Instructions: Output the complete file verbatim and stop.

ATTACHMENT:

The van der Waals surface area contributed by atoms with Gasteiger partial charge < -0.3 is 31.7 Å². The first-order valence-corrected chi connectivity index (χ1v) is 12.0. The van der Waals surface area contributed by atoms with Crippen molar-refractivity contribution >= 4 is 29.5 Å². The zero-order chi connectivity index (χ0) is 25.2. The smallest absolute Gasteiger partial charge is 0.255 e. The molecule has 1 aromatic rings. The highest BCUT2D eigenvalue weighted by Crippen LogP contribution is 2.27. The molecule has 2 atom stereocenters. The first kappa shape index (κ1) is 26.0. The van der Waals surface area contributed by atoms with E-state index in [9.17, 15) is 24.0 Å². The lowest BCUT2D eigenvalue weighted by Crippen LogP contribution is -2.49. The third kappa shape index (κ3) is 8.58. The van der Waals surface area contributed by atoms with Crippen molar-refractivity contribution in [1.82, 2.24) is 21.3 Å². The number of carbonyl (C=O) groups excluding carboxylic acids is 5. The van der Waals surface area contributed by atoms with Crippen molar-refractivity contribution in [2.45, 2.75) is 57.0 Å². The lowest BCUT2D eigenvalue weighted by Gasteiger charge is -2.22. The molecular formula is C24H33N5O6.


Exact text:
The van der Waals surface area contributed by atoms with Gasteiger partial charge < -0.3 is 31.7 Å². The first-order valence-corrected chi connectivity index (χ1v) is 12.0. The van der Waals surface area contributed by atoms with Crippen molar-refractivity contribution >= 4 is 29.5 Å². The zero-order chi connectivity index (χ0) is 25.2. The smallest absolute Gasteiger partial charge is 0.255 e. The molecule has 1 aromatic rings. The highest BCUT2D eigenvalue weighted by Crippen LogP contribution is 2.27. The molecule has 2 atom stereocenters. The first kappa shape index (κ1) is 26.0. The van der Waals surface area contributed by atoms with E-state index in [9.17, 15) is 24.0 Å². The lowest BCUT2D eigenvalue weighted by Crippen LogP contribution is -2.49. The third kappa shape index (κ3) is 8.58. The van der Waals surface area contributed by atoms with Crippen molar-refractivity contribution in [1.82, 2.24) is 21.3 Å². The number of carbonyl (C=O) groups excluding carboxylic acids is 5. The van der Waals surface area contributed by atoms with Crippen molar-refractivity contribution in [2.45, 2.75) is 57.0 Å². The lowest BCUT2D eigenvalue weighted by Gasteiger charge is -2.22. The molecular formula is C24H33N5O6.